These women are brainwashed to believe that their religion is in danger at the hands of the Modi government, and they would be evicted from India on the basis of their religious identity. We have witnessed sit-in protests on the streets of Delhi by such groups of women since mid-December last year, which they eventually called off a few weeks back. Those protests sparked still more protests that degenerated into communal strife, claimed scores of lives and damaged public properties during acts of killings, arson and loot. A spectacle as far removed from the strides in the nation’s progress and self-development made by the truly empowered women, as it could get.
Awareness and Empowerment
Evidently, the protesting women were used as a front by the anti-India forces for creating a rift between the majority and the minority communities. The mobs, which rule the streets during communal clashes and their instigators, should not be spared. They should be dealt with as enemies of the State. The women, who play into their hands, should be debriefed by the authorities with an awareness program. This is by no means an easy task. Education, awareness and the Uniform Civil Code (UCC) are some of the key factors which can constitute the basis of the program necessary to bring about women’s upliftment and empowerment across the country.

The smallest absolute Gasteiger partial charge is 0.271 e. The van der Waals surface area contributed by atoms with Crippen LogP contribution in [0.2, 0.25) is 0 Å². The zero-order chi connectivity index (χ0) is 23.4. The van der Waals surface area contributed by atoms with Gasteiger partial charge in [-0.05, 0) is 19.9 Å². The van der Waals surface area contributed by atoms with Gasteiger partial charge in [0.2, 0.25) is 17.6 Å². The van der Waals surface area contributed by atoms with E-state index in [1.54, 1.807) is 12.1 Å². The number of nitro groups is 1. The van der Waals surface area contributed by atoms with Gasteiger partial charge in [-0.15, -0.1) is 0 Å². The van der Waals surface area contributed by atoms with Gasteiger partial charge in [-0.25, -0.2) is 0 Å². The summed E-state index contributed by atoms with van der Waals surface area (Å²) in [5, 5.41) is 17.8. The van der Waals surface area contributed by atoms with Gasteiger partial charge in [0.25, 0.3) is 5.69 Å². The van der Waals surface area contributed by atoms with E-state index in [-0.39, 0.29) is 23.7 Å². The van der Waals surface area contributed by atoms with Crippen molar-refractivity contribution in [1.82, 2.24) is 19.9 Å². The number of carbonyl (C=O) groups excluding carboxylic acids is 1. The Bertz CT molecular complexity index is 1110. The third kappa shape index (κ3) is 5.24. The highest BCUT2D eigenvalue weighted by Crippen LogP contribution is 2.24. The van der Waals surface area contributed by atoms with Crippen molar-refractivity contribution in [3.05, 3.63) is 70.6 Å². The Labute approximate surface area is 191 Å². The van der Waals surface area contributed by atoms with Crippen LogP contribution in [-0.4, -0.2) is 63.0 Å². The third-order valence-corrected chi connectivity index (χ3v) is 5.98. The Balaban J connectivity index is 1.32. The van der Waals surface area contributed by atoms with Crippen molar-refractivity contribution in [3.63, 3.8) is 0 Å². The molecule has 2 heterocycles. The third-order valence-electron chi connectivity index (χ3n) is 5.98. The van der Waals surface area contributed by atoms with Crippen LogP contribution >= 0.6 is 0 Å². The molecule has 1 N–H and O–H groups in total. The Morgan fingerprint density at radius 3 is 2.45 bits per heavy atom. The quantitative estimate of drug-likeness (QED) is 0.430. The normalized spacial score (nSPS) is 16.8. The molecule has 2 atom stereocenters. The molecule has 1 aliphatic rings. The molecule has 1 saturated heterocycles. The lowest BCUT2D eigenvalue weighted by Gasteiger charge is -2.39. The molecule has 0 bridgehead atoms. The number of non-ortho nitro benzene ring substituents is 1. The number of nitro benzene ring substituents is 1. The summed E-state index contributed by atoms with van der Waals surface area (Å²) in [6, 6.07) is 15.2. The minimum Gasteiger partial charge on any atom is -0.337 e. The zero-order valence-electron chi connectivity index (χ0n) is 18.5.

(The article “Woman’s Empowerment And Women Protesting On The Streets” published in “Business World”)